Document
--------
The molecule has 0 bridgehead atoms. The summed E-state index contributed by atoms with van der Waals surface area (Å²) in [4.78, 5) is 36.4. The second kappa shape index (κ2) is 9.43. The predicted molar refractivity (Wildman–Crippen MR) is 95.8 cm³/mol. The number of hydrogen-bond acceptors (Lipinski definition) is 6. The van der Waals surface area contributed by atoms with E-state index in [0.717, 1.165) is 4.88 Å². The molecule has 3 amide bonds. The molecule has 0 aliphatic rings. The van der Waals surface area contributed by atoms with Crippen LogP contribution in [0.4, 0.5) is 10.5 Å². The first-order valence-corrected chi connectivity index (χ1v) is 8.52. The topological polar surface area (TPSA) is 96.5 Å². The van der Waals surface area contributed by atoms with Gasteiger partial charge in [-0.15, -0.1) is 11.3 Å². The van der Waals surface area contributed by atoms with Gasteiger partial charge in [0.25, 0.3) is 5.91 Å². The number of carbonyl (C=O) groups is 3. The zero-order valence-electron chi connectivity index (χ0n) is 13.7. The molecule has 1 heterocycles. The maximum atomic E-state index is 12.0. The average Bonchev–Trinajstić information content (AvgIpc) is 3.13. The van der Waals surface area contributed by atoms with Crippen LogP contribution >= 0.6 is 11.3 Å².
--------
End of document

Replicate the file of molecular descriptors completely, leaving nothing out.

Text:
The molecule has 0 bridgehead atoms. The summed E-state index contributed by atoms with van der Waals surface area (Å²) in [4.78, 5) is 36.4. The second kappa shape index (κ2) is 9.43. The predicted molar refractivity (Wildman–Crippen MR) is 95.8 cm³/mol. The number of hydrogen-bond acceptors (Lipinski definition) is 6. The van der Waals surface area contributed by atoms with E-state index in [0.717, 1.165) is 4.88 Å². The molecule has 3 amide bonds. The molecule has 0 aliphatic rings. The van der Waals surface area contributed by atoms with Crippen LogP contribution in [0.4, 0.5) is 10.5 Å². The first-order valence-corrected chi connectivity index (χ1v) is 8.52. The topological polar surface area (TPSA) is 96.5 Å². The van der Waals surface area contributed by atoms with Gasteiger partial charge in [-0.15, -0.1) is 11.3 Å². The van der Waals surface area contributed by atoms with Gasteiger partial charge in [0.25, 0.3) is 5.91 Å². The number of carbonyl (C=O) groups is 3. The zero-order valence-electron chi connectivity index (χ0n) is 13.7. The molecule has 1 heterocycles. The maximum atomic E-state index is 12.0. The average Bonchev–Trinajstić information content (AvgIpc) is 3.13. The van der Waals surface area contributed by atoms with Crippen LogP contribution >= 0.6 is 11.3 Å².